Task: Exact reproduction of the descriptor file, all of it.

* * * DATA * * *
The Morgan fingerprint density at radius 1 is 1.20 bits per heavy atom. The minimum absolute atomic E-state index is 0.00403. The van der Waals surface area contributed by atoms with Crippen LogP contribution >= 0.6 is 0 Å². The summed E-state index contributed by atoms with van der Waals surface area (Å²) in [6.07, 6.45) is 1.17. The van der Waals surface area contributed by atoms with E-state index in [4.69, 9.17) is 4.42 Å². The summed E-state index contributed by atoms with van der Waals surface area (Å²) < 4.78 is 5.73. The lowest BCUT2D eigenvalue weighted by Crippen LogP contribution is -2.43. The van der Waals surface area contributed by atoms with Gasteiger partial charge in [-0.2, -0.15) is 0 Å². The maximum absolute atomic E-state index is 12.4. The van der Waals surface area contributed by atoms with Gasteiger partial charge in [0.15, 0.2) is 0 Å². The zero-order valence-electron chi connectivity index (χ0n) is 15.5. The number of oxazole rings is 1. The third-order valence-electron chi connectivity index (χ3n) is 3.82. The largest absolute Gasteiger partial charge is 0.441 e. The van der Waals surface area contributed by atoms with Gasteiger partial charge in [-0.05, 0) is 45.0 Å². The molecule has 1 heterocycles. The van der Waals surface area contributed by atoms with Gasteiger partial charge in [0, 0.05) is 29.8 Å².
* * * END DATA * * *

The Morgan fingerprint density at radius 1 is 1.20 bits per heavy atom. The minimum absolute atomic E-state index is 0.00403. The van der Waals surface area contributed by atoms with Crippen LogP contribution >= 0.6 is 0 Å². The summed E-state index contributed by atoms with van der Waals surface area (Å²) in [6.07, 6.45) is 1.17. The van der Waals surface area contributed by atoms with E-state index in [4.69, 9.17) is 4.42 Å². The summed E-state index contributed by atoms with van der Waals surface area (Å²) < 4.78 is 5.73. The lowest BCUT2D eigenvalue weighted by Crippen LogP contribution is -2.43. The van der Waals surface area contributed by atoms with Gasteiger partial charge in [-0.2, -0.15) is 0 Å². The maximum absolute atomic E-state index is 12.4. The van der Waals surface area contributed by atoms with Gasteiger partial charge in [0.15, 0.2) is 0 Å². The zero-order valence-electron chi connectivity index (χ0n) is 15.5. The number of oxazole rings is 1. The third-order valence-electron chi connectivity index (χ3n) is 3.82. The largest absolute Gasteiger partial charge is 0.441 e. The van der Waals surface area contributed by atoms with Gasteiger partial charge in [-0.05, 0) is 45.0 Å². The molecule has 1 heterocycles. The van der Waals surface area contributed by atoms with Gasteiger partial charge in [0, 0.05) is 29.8 Å².